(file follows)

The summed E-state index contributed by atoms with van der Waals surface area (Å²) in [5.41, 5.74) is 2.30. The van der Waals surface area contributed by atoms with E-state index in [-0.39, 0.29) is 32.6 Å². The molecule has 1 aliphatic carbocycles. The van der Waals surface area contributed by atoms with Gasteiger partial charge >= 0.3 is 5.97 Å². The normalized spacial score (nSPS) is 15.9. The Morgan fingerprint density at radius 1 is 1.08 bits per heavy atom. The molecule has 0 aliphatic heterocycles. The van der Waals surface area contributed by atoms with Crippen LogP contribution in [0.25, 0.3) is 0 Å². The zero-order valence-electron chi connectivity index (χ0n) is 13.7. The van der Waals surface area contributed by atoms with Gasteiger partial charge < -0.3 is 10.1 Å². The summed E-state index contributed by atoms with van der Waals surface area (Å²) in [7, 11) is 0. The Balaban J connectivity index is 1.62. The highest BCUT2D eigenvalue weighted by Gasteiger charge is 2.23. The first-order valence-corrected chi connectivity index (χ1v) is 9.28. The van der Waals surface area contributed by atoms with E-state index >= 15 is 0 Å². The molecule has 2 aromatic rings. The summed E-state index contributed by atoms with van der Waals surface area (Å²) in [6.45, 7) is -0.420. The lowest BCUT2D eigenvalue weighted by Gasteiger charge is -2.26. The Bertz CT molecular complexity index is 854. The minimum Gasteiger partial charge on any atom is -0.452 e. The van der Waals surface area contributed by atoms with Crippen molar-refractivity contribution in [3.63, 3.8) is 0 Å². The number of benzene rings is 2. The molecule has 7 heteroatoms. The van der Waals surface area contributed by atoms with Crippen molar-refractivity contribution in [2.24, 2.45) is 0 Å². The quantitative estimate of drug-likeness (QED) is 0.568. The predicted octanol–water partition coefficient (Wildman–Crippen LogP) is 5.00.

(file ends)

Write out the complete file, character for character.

The summed E-state index contributed by atoms with van der Waals surface area (Å²) in [5.41, 5.74) is 2.30. The van der Waals surface area contributed by atoms with E-state index in [-0.39, 0.29) is 32.6 Å². The molecule has 1 aliphatic carbocycles. The van der Waals surface area contributed by atoms with Gasteiger partial charge >= 0.3 is 5.97 Å². The normalized spacial score (nSPS) is 15.9. The Morgan fingerprint density at radius 1 is 1.08 bits per heavy atom. The molecule has 0 aliphatic heterocycles. The van der Waals surface area contributed by atoms with Crippen LogP contribution in [0.25, 0.3) is 0 Å². The zero-order valence-electron chi connectivity index (χ0n) is 13.7. The van der Waals surface area contributed by atoms with Gasteiger partial charge < -0.3 is 10.1 Å². The summed E-state index contributed by atoms with van der Waals surface area (Å²) in [7, 11) is 0. The Balaban J connectivity index is 1.62. The highest BCUT2D eigenvalue weighted by Gasteiger charge is 2.23. The first-order valence-corrected chi connectivity index (χ1v) is 9.28. The van der Waals surface area contributed by atoms with E-state index >= 15 is 0 Å². The molecule has 2 aromatic rings. The summed E-state index contributed by atoms with van der Waals surface area (Å²) in [6.45, 7) is -0.420. The lowest BCUT2D eigenvalue weighted by Gasteiger charge is -2.26. The Bertz CT molecular complexity index is 854. The minimum Gasteiger partial charge on any atom is -0.452 e. The van der Waals surface area contributed by atoms with Crippen molar-refractivity contribution in [3.63, 3.8) is 0 Å². The number of benzene rings is 2. The molecule has 7 heteroatoms. The van der Waals surface area contributed by atoms with Crippen molar-refractivity contribution in [2.24, 2.45) is 0 Å². The quantitative estimate of drug-likeness (QED) is 0.568. The predicted octanol–water partition coefficient (Wildman–Crippen LogP) is 5.00.